In pursuit of the Self-Driving Supply Chain has been saved
In pursuit of the Self-Driving Supply Chain
Redefining agility through cognitive automation
In their path towards more digitized ways of working, many organizations have been on a run for decades towards implementing Enterprise Resource Planning (ERP) and Advanced Planning Systems (APS). Over the last decade however, these organizations have realized that these systems have - next to their merit as systems of records - their flaws: they indeed struggle to completely take away repetitive, labor-intensive tasks and, most importantly, they most often fail to support effective, decision-making. With that, Industry leaders are now seeking to augment the strengths of their ERP (and the rest of their application landscape) by scaling up solution around task automation (referred as “Robotic Process Automation”) and decision automation (referred as “Cognitive Automation”).
In particular, we will see in this paper how the shift towards Cognitive Automation capabilities is expected to radically accelerate the transition from "people doing the work supported by machine", to "machine doing the work guided by people". We will also see "Cognitive Command Centers" have the potential to transform the way supply chains will be designed, operated and managed in the near future.
What happens when (supply chain) planning does not match with reality?
As a company's supply chain expands in size and complexity, efficient planning and execution becomes crucial to their success. Disruptions or delays in production or product deliveries need to be detected and resolved quickly to mitigate any negative impact to the business and their customers.
The ability to make timely, accurate decisions related to sourcing and routing of products requires data to be gathered, processed and analyzed. As more data and business rules are added to the process, the cost of managing the information in a comprehensive, harmonized and action-oriented way drastically increases. As a response to that challenge, organizations are forced to automate their supply chain in order to reduce manual efforts and speedup the time-to-action.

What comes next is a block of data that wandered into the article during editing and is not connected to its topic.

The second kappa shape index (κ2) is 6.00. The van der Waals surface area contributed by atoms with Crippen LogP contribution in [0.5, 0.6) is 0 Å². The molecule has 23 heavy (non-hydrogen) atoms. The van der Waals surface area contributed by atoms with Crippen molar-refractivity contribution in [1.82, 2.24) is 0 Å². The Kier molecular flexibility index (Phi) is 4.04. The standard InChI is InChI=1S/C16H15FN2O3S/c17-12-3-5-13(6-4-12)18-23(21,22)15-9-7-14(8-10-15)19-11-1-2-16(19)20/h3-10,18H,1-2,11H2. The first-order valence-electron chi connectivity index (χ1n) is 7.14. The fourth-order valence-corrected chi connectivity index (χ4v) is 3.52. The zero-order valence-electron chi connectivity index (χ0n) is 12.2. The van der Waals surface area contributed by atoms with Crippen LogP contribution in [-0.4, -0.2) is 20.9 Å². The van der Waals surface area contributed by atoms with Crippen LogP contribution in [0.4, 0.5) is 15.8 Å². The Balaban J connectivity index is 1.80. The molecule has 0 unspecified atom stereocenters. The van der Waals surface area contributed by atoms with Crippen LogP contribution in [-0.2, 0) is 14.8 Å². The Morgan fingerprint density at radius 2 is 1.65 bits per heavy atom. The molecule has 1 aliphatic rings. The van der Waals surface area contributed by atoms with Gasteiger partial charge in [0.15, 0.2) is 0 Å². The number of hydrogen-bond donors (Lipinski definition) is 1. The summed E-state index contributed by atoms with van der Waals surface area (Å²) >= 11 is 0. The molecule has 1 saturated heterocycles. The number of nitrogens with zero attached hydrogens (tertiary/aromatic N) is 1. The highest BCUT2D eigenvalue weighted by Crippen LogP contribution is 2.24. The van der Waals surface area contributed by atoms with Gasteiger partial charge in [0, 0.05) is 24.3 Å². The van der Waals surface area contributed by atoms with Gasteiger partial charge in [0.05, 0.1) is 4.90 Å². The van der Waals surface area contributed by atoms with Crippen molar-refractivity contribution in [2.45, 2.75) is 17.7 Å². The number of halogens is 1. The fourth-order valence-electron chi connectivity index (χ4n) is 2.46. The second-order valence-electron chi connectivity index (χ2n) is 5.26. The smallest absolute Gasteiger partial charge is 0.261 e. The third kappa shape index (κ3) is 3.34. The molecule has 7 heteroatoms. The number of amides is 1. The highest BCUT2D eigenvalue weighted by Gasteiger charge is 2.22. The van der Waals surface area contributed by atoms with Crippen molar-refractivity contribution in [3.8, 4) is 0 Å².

As companies have massively invested in planning systems and transactional automation, the next step for the best-of-breed supply chain is to start developing new capabilities around automated decision-making, hence pushing the boundary of agility and responsiveness to unprecedented territories.
Any plan won't survive its first encounter with reality. The reality will always be different. It will never be the plan.
The emergence of “Cognitive Automation”, applied to your Supply Chain
The power of automation is the ability to re-imagine the way organizations do things. Deloitte refers to this as the ‘Age of With’: a world where humans are aided and augmented by machines.
Advances in technology — including cloud computing, analytics, artificial intelligence (AI), the Internet of Things, and robotics — enable highly responsive supply chains that orchestrate continuous collaboration between supply and demand, planning and fulfillment, expectations, and customer satisfaction.
Watch now how Deloitte envisions the future of Supply Chains:
Industry deep-dives: what implications and use case for your industry?
Deloitte has developed a series of 3 articles for the Life Science & Healthcare, Chemicals industry, and FMCG industries. Each article will feature a series of industry use cases as well as the technological answers to typical (and emerging) challenges that we observe in these industries.